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A Delicate Position

Anne Wilkinson Member FACHRS

The 1891 Census Enumerators' Books for Roundhay, a rural township some four miles north of Leeds, favoured by those who could afford to move out from the dirt and grime of the city, show that although the area was middle class in character it was not a single class suburb. Wherever the middle classes spread they took with them servants to keep them and their families in the style to which they aspired. Only the wealthiest of these many layers of sub-classes that made up the middle class as a whole could afford to employ a governess to educate their younger children and older daughters. Indeed a figure of 55,000 women so employed in 1871 over the whole country suggests that there would not have been enough governesses to go round the middle class as a whole; with an average wage of between 20 and 45 p.a. a governess would have been within the reach only of upper middle class families.

In Roundhay in 1891 there were governesses in five households. This was the only work considered respectable for a middle class woman, for these were women being paid to work for their own class, being unfortunate enough to have fallen on hard times, perhaps through the financial failure of their own families. Although they may have considered themselves superior to the other servants in the households in which they lived they were nevertheless still in service themselves. The Roundhay governesses ranged in age from 22 to 31 and in the numbers of children in their care from two to six. Whilst one had been born in Leeds, the others had come from Bradford, Halifax, Lincolnshire and Derbyshire. It was obviously seen as worthwhile to travel out of the immediate area to take such a post, indeed for the young woman involved and her family this may have saved some embarrassment.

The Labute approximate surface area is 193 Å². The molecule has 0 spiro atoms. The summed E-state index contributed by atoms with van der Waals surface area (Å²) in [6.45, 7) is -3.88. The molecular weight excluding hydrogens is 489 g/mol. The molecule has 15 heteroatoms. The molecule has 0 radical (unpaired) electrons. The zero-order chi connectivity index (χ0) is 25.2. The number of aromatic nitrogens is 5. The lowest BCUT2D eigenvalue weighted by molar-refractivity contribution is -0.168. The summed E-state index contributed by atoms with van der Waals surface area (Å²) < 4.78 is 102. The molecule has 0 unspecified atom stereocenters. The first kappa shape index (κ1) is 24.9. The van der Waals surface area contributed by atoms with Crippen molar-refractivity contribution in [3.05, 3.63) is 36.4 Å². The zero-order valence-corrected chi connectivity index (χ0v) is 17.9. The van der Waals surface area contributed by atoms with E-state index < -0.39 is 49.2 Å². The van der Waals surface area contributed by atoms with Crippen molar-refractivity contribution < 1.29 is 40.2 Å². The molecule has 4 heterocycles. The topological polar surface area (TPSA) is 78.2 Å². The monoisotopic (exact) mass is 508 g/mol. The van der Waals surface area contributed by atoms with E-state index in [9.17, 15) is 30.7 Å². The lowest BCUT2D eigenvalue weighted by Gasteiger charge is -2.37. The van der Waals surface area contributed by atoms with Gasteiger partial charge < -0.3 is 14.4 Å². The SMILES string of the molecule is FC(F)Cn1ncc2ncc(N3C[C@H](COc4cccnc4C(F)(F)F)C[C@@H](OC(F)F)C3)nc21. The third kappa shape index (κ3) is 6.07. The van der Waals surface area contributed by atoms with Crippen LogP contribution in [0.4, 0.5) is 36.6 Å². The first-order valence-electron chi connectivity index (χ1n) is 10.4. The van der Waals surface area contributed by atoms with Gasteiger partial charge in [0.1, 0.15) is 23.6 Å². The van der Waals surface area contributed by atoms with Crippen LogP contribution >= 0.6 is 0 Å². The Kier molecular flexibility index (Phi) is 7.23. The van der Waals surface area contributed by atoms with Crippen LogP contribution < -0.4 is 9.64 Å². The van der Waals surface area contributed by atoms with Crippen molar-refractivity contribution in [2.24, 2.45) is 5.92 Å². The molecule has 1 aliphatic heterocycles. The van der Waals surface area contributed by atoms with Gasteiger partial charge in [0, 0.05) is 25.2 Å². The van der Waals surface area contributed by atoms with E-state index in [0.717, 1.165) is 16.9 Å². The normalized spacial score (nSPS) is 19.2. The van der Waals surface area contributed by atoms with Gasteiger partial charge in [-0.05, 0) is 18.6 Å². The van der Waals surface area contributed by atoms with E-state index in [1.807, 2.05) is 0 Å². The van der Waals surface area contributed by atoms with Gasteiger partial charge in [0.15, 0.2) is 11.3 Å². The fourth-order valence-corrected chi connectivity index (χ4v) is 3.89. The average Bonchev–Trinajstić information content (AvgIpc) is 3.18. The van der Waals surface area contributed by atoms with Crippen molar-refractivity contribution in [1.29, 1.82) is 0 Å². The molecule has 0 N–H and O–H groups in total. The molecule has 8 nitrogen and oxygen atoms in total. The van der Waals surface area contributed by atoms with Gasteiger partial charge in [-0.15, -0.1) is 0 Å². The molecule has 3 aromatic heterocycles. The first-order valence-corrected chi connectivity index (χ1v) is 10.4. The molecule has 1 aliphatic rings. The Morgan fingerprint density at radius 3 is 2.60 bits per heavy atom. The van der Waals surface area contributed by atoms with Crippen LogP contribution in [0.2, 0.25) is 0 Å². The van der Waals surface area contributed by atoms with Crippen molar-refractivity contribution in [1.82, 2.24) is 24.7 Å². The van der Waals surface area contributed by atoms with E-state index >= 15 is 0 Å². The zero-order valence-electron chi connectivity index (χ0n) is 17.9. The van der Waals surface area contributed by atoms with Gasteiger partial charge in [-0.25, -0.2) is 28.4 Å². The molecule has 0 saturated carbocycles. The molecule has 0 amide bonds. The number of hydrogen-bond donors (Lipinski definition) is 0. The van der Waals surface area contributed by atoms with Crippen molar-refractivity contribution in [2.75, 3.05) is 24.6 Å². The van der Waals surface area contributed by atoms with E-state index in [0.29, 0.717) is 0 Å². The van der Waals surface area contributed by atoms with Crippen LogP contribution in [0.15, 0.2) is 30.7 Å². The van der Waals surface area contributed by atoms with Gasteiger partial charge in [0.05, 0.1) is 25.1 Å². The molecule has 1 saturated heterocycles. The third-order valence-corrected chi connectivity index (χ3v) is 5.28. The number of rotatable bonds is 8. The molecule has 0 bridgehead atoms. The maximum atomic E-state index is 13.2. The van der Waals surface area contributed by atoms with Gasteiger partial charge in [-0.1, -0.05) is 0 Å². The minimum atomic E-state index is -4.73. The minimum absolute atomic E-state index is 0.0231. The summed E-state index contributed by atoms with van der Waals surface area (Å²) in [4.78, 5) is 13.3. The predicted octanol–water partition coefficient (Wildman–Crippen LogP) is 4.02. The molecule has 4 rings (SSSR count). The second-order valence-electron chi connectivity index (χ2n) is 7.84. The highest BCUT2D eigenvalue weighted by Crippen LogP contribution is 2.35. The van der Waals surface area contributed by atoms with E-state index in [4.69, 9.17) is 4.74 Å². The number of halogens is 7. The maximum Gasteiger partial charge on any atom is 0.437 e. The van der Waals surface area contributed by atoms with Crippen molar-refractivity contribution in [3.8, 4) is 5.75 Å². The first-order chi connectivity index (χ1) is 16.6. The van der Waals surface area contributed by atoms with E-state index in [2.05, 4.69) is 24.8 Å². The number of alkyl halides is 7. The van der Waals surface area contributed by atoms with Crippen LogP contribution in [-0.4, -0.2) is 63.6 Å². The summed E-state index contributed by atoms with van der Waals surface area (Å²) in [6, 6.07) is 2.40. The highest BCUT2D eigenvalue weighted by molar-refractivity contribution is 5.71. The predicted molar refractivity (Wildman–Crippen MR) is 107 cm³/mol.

The surgeon Thomas Jessop felt unable to fill in the "relationship to the head of the household" column on the census form for his governess although this is filled in as "servant" in the other households. This perhaps indicates the delicate relationship the family felt with its governess. Frances Baker, aged 31 and born in Bradford, had charge of the daughters of the family who ranged in age from six to eighteen years. The eldest, Isabella, was fortunate to still be a scholar at the age of 18, for elsewhere in Roundhay children as young as 13 were working as servants. It was increasingly considered important for daughters as well as sons to experience a liberal education, if they were to make good marriages, as the Jessop's eldest daughter did. Frances Baker does not seem to have overseen the education of the sons of the Jessop family who are not recorded at the family home on census night but were at their sister's wedding. Whether or not Frances Baker was still with the family ten years on I shall soon be able to find out!

Copyright Anne Wilkinson 16 January 2013